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United States Steel Corp. v. Indus. Com.

OPINION FILED MARCH 29, 1985.

UNITED STATES STEEL CORPORATION, APPELLANT,

v.

THE INDUSTRIAL COMMISSION ET AL. (JEROME MILEROWSKI, APPELLEE).



Appeal from the Circuit Court of Cook County; the Hon. James C. Murray, Judge, presiding.

JUSTICE SULLIVAN DELIVERED THE OPINION OF THE COURT:

Respondent, United States Steel Corporation, appeals from a judgment of the circuit court of Cook County confirming an Industrial Commission decision which reversed the denial of compensation by an arbitrator and made an award to claimant Jerome Milerowski for loss of hearing.

On appeal, respondent contends that (1) the Commission's finding that claimant met his burden of showing an exposure to noise with the intensity of 90 decibels or more for eight hours, or its time-weighted equivalent, was legally erroneous; and (2) certain other determinations of the Commission were against the manifest weight of the evidence.

Claimant, who was the only person to testify at the hearing of the arbitrator on December 10, 1979, stated that he had been employed by respondent for 20 years — 18 of which were in its Blooming Mill, where he had been a millright for 16 years — and is presently working as such in the mill. He testified that the mill was always very noisy and that he and other employees had to holler or shout to communicate even from distances of 3 to 4 feet. He described the noise as pounding, banging, and slamming as ingots were being rolled, with loud explosions also occurring when the ingots made contact with air or salt pockets. He also testified that these noisy conditions existed as long as he has worked in the mill — which has been since 1959.

He first noticed difficulty with his hearing in 1976, and when it worsened he went to see Dr. Ralph F. Naunton, at Billings Hospital, on April 28, 1978. Dr. Naunton examined his hearing on that day and, a week later, did an audiometric examination, after which he prescribed a hearing aid. Claimant has been wearing the aid every day except while working in the mill, where he has been wearing earmuffs and ear plugs provided him by respondent "about a year ago" (which would have been December 10, 1978).

In response to a subpoena calling for all sound surveys at the Blooming Mill, respondent produced only a December 1963 survey, which showed sound-level values at that time of from 90 to 103 decibels at various sites in the mill.

The following medical reports were received in evidence by agreement: (a) from Dr. Naunton, whose evaluation showed "a severe bilateral symmetrical sensori-neural or nerve impairment consistent with age change plus rather severe damage to hearing from exposure to noise"; (b) from Dr. Marshall U. Simon, who examined claimant on March 23, 1979, at the request of claimant's attorney, and whose report showed "a marked bilateral sensori-neural type of hearing loss in both ears" and whose diagnosis was "acoustic trauma with severe loss of auditory acuity"; (c) Dr. Edward L. Applebaum, who examined claimant on February 9, 1979, at the request of respondent, and found that he had "bilateral sensori-neural hearing loss compatible with presbycusis and (although not typically) noise induced hearing loss"; (d) Dr. M. Reese Guttman, who examined claimant on August 30, 1979, at the request of respondent and found that claimant's hearing loss was consistent with bilateral presbycusis consistent with his age and "was neither caused nor aggravated by noise exposure and is unrelated to his employment."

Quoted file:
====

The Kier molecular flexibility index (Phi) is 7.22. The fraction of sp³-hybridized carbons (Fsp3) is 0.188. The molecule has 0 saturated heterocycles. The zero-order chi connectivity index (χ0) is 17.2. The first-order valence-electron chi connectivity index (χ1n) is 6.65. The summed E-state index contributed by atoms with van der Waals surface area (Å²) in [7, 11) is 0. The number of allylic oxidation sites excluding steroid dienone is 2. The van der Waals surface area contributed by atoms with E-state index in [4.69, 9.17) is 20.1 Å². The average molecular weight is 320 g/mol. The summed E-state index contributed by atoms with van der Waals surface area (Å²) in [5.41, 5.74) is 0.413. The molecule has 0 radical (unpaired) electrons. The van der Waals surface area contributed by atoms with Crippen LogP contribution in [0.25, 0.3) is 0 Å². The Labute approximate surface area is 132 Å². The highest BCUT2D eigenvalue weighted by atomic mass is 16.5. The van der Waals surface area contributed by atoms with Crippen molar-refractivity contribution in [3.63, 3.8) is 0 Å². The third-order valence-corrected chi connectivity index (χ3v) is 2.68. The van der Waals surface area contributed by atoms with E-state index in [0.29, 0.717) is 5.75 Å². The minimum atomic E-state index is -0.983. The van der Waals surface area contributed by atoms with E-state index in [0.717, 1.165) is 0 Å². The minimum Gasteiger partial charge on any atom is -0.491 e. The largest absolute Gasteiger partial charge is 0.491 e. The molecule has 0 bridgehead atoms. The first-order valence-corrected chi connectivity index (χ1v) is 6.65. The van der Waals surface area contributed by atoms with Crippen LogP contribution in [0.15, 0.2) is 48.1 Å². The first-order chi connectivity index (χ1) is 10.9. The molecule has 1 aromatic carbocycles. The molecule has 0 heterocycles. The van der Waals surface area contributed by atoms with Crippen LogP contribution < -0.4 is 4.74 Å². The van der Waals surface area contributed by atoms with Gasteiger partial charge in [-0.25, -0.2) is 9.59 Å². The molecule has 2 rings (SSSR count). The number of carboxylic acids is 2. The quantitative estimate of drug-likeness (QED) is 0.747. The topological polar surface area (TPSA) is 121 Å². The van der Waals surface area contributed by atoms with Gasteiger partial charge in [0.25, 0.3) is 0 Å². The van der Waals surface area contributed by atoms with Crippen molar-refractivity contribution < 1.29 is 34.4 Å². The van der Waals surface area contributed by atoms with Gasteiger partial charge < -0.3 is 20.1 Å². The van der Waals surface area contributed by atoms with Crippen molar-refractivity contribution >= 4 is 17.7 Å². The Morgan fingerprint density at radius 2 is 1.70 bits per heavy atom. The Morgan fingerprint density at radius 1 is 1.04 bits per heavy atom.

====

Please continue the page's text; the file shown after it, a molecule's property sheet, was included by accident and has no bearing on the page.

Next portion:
The arbitrator denied compensation, finding that claimant had failed to prove that his hearing loss was the result of an occupational disease. The Industrial Commission reversed that decision and awarded compensation on the basis of exposure to excessive noise levels at his place of employment. This decision was confirmed by the circuit court of Cook County, and this appeal followed.

OPINION

• 1 Concerning respondent's first contention that the Commission's finding that claimant met his burden of showing an exposure to noise with the intensity of 90 decibels or more for eight hours was legally erroneous, we initially note that the Commission had adopted hearing-loss guidelines covering exposure to noise between July 1, 1975, when the Workers' Occupational Diseases Act (the Act) first provided for partial loss of hearing, and September 15, 1980, the effective date of an amendment to the Act adopting those guidelines. One of these guidelines (Rule 13-(1)), entitled "Causal Connection," provided as follows:

"The Industrial Commission shall use the following rebuttable presumptions to determine whether exposure between July 1, 1975 and September 15, 1980 to industrial noise caused a hearing loss:

(a) Exposure to noise with the intensity of 90 decibels or more for 8 hours or its time weighted equivalent causes hearing loss, and

(b) Exposure to noise with the intensity of less than 90 decibels or less for 8 hours or its time weighted ...


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